One week after Chris said yes to God, Lee approached him. “Chris, would you and Abby consider taking up mission work if someone took care of your bills? I’m not able to go myself, but you are young and well, and my wife and I would like to know that we made it possible for others to go in our place.”

Stunned, Chris and Abby could only watch as door after door opened before them, and in four months they found themselves in the heart of Africa.

As they sought to bring hope to the war-torn people of Congo, Chris and Abby knew many moments of weariness. By land cruiser over unmarked roads, by motorcycle through dusty towns, and by dugout canoe to remote villages they carried their message. Their hearts ached for the woman drawing water from a shallow, mucky pool, the laborer in mismatched clothes from The Fifth Collection earning $2 per day, and the little boy who would never see his sixth birthday because he could not get enough to eat. They pressed on and prayed on, and their dreams for the future expanded and changed.

They now dream of clean wells drilled in every village. Of healthier, longer lives for those suffering from malnutrition. Of a Bible in every hand and the light of truth in every heart.

And all this because a small business owner was blessed by God and prompted to give. “When Jesus comes, I don’t want Him to find me sitting over a pile of money,” Lee explains simply. To him, sending a young couple to Africa for three months was not a sacrifice, but an honor.

Imagine the good that could be done in this world when, if blessed with means, we gave, and if blessed with opportunity, we went, and if blessed with a heart, we prayed. “Nevertheless when the Son of man cometh, shall he find faith on the earth?” (Luke 18:8) Will He find us sitting on our possessions, or sharing His Priceless Gift?




Abigail Duman

As a child, Abigail dreamed of foreign mission service. As an adult she helped with Congo Frontline Missions.




Pray for Congo Frontline Mission’s health workers and church planters as they spread the gospel in the remote areas of Congo.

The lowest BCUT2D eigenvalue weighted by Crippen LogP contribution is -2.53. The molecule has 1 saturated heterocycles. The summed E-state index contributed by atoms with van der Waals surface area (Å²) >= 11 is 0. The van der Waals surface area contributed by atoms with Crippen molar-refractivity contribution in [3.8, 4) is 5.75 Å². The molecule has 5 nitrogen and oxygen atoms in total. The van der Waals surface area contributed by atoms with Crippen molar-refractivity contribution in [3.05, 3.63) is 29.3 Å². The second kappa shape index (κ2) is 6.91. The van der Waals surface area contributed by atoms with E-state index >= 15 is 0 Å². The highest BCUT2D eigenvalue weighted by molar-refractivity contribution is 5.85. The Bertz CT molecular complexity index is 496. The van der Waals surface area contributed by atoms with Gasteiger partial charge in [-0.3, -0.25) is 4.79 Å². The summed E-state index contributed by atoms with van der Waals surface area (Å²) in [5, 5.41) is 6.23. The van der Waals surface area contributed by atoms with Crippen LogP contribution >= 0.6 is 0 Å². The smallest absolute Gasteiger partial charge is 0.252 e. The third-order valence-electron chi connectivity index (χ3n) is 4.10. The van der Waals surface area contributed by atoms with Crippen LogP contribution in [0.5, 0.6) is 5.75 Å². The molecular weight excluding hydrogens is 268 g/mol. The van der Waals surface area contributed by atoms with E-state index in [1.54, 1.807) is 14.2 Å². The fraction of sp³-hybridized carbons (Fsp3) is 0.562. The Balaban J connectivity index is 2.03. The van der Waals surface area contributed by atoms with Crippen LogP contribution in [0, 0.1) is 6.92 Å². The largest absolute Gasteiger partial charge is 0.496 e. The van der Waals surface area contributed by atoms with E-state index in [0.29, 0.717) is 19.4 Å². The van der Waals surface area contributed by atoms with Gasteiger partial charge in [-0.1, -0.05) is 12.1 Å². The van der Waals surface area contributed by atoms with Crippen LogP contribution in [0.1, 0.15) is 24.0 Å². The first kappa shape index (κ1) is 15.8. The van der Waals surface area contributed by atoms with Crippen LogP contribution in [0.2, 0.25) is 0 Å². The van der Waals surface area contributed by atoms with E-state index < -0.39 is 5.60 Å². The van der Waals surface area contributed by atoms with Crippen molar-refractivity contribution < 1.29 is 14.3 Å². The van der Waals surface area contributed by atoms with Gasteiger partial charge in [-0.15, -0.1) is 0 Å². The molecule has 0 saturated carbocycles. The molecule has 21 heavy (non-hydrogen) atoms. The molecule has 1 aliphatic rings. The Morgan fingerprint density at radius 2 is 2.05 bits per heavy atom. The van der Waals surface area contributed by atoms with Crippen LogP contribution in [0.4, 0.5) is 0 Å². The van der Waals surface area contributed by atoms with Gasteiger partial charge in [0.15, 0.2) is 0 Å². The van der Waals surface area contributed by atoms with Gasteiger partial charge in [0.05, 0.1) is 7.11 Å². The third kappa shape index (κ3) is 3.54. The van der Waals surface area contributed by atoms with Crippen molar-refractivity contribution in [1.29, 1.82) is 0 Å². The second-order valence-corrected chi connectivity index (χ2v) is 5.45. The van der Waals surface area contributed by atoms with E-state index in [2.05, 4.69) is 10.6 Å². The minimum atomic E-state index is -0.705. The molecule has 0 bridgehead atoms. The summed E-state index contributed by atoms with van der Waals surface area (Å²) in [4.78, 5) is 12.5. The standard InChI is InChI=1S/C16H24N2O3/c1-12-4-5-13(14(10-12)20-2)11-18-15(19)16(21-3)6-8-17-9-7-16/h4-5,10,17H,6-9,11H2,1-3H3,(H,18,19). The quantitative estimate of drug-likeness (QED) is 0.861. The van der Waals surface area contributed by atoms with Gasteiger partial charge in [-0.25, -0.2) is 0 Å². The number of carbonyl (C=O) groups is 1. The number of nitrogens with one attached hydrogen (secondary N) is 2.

Donate to Congo Frontline Missions. Needs include: training church planters, new church buildings, treating dental patients, Bibles, bicycles for gospel workers and church planter support. Send your check, with “Congo Frontline Missions” as the memo to:

Outpost Centers International, 5132 Layton Lane
Apison, TN 37302

For online options, visit:


12/02/2017: To the Ends of the Earth

To the Ends of the Earth

God uses 10 years of service in the Congo to bring about 7,000 baptisms and the pastor’s reconversion.

Kasongo, a city of about 63,000 in the remote area of east-central Democratic Republic of the Congo, has the largest Muslim population of any city in Congo. In the 1800s, the slave trade flourished there. It has long been a challenge to reach this secluded area with the gospel.

To visit Kasongo from my home in Kisangani is a journey of nearly 1,000 kilometers (620 miles) on rough and treacherous roads, most of it on motorcycle. Early this year, I took my family as far as Kindu where I left them at the home of Pastor Kisunzu, our coordinator for the church planters in that area. Our journey had already been exhausting, and my kids were excited to take a rest and make friends with the local children while Mama Kisunzu took good care of them.

Before I left Kindu for Kasongo, we inaugurated our new center of influence: two buildings and a well that will serve as an evangelism training center like we have at Kisangani and provide the local community with health care and education seminars. The health center is up and running with a Seventh-day Adventist doctor and a trained dental care provider. 

After opening the center of influence, Pastor Kisunzu and I started off together to visit Kasongo. We spent Monday night at the Kayuyu church plant and preached the next morning before climbing back on our bikes and heading out again.

When I arrived in Kasongo I was overjoyed to see the small company of believers in their newly built church. My interest grew even more when I learned that two women awaited baptism across the river at Samba. I still had 500 kilometers to go to visit Lubile before the weekend, but I decided to take a day to visit the church in Samba and baptize the waiting candidates.

One of the baptismal candidates, Mwayuma, had been threatened and persecuted by her own husband for her faith, but she had stood strong in her decision to follow God even when her husband left her. It reminded me that suffering for the gospel binds us to Christ in a precious, close tie. What a joy it was to help seal her decision to follow Jesus in baptism!

The following day, we left the house before dawn and arrived at Lubile in the dark. The roads were rough and the rain came down in torrents, but by God’s grace the rain came where the road was good enough to continue on slowly. When the front bearing went out on Pastor Kisunzu’s motorcycle, we found a bearing and a repairman right there on the side of the road—providential!